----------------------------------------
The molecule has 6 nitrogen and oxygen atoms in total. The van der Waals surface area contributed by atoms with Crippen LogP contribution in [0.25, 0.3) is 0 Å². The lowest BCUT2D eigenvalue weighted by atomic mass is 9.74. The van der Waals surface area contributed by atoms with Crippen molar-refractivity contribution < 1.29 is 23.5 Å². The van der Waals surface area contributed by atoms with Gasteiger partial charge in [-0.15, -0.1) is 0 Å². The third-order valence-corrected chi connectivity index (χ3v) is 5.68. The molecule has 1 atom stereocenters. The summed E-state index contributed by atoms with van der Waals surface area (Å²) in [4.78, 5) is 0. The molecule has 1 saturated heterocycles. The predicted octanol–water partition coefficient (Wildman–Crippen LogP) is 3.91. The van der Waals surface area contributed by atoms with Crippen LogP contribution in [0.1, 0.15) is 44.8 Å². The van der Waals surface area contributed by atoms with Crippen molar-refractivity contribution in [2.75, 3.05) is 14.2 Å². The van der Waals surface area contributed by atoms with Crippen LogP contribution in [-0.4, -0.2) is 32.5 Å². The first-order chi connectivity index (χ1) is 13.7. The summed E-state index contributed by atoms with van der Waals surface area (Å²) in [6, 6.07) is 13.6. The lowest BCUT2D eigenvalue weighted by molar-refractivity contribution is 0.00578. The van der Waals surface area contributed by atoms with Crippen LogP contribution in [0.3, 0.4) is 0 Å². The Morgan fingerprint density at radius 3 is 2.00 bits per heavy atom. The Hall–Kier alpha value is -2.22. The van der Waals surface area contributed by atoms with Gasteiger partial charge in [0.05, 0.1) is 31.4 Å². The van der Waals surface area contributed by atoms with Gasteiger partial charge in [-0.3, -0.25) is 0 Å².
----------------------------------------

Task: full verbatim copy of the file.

The molecule has 6 nitrogen and oxygen atoms in total. The van der Waals surface area contributed by atoms with Crippen LogP contribution in [0.25, 0.3) is 0 Å². The lowest BCUT2D eigenvalue weighted by atomic mass is 9.74. The van der Waals surface area contributed by atoms with Crippen molar-refractivity contribution < 1.29 is 23.5 Å². The van der Waals surface area contributed by atoms with Gasteiger partial charge in [-0.15, -0.1) is 0 Å². The third-order valence-corrected chi connectivity index (χ3v) is 5.68. The molecule has 1 atom stereocenters. The summed E-state index contributed by atoms with van der Waals surface area (Å²) in [4.78, 5) is 0. The molecule has 1 saturated heterocycles. The predicted octanol–water partition coefficient (Wildman–Crippen LogP) is 3.91. The van der Waals surface area contributed by atoms with Crippen LogP contribution in [0.1, 0.15) is 44.8 Å². The van der Waals surface area contributed by atoms with Crippen molar-refractivity contribution in [2.75, 3.05) is 14.2 Å². The van der Waals surface area contributed by atoms with Crippen LogP contribution in [-0.4, -0.2) is 32.5 Å². The first-order chi connectivity index (χ1) is 13.7. The summed E-state index contributed by atoms with van der Waals surface area (Å²) in [6, 6.07) is 13.6. The lowest BCUT2D eigenvalue weighted by molar-refractivity contribution is 0.00578. The van der Waals surface area contributed by atoms with Crippen LogP contribution in [0.3, 0.4) is 0 Å². The Morgan fingerprint density at radius 3 is 2.00 bits per heavy atom. The Hall–Kier alpha value is -2.22. The van der Waals surface area contributed by atoms with Gasteiger partial charge in [0.05, 0.1) is 31.4 Å². The van der Waals surface area contributed by atoms with Gasteiger partial charge in [-0.3, -0.25) is 0 Å².